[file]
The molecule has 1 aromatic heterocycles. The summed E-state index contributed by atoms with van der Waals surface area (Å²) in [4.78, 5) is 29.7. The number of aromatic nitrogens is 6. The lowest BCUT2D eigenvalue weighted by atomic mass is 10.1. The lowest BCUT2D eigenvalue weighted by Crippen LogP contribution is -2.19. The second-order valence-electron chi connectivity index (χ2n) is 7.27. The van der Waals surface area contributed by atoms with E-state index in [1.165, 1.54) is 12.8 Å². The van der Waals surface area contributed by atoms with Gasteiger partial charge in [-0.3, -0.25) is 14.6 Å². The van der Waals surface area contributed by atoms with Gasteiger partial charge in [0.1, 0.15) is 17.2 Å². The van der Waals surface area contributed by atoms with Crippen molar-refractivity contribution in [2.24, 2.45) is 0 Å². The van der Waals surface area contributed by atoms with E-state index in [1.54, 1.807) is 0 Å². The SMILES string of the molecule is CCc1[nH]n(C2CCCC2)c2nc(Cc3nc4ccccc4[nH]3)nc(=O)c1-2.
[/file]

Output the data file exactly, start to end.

The molecule has 1 aromatic heterocycles. The summed E-state index contributed by atoms with van der Waals surface area (Å²) in [4.78, 5) is 29.7. The number of aromatic nitrogens is 6. The lowest BCUT2D eigenvalue weighted by atomic mass is 10.1. The lowest BCUT2D eigenvalue weighted by Crippen LogP contribution is -2.19. The second-order valence-electron chi connectivity index (χ2n) is 7.27. The van der Waals surface area contributed by atoms with E-state index in [1.165, 1.54) is 12.8 Å². The van der Waals surface area contributed by atoms with Gasteiger partial charge in [-0.3, -0.25) is 14.6 Å². The van der Waals surface area contributed by atoms with Gasteiger partial charge in [0.1, 0.15) is 17.2 Å². The van der Waals surface area contributed by atoms with Crippen molar-refractivity contribution in [2.24, 2.45) is 0 Å². The van der Waals surface area contributed by atoms with E-state index in [1.54, 1.807) is 0 Å². The SMILES string of the molecule is CCc1[nH]n(C2CCCC2)c2nc(Cc3nc4ccccc4[nH]3)nc(=O)c1-2.